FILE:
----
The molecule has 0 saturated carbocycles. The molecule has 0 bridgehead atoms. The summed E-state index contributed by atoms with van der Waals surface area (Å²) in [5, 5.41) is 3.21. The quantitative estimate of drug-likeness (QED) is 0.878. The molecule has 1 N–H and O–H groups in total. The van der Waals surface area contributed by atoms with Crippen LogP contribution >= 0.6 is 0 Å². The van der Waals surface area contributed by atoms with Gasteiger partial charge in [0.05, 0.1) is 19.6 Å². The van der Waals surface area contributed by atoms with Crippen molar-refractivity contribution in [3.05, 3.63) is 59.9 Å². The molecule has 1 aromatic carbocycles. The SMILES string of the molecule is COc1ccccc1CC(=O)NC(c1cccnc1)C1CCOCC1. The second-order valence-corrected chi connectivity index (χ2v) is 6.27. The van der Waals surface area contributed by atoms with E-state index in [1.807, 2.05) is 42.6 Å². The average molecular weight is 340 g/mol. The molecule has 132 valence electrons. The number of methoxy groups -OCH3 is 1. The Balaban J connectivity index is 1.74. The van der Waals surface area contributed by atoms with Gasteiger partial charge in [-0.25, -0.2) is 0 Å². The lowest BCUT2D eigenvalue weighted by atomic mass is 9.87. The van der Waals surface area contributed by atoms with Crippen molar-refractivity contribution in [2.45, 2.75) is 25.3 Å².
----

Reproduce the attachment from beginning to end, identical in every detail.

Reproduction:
The molecule has 0 saturated carbocycles. The molecule has 0 bridgehead atoms. The summed E-state index contributed by atoms with van der Waals surface area (Å²) in [5, 5.41) is 3.21. The quantitative estimate of drug-likeness (QED) is 0.878. The molecule has 1 N–H and O–H groups in total. The van der Waals surface area contributed by atoms with Crippen LogP contribution >= 0.6 is 0 Å². The van der Waals surface area contributed by atoms with Gasteiger partial charge in [0.05, 0.1) is 19.6 Å². The van der Waals surface area contributed by atoms with Crippen molar-refractivity contribution in [3.05, 3.63) is 59.9 Å². The molecule has 1 aromatic carbocycles. The SMILES string of the molecule is COc1ccccc1CC(=O)NC(c1cccnc1)C1CCOCC1. The second-order valence-corrected chi connectivity index (χ2v) is 6.27. The van der Waals surface area contributed by atoms with E-state index in [1.807, 2.05) is 42.6 Å². The average molecular weight is 340 g/mol. The molecule has 132 valence electrons. The number of methoxy groups -OCH3 is 1. The Balaban J connectivity index is 1.74. The van der Waals surface area contributed by atoms with Gasteiger partial charge in [-0.25, -0.2) is 0 Å². The lowest BCUT2D eigenvalue weighted by atomic mass is 9.87. The van der Waals surface area contributed by atoms with Crippen molar-refractivity contribution in [2.45, 2.75) is 25.3 Å².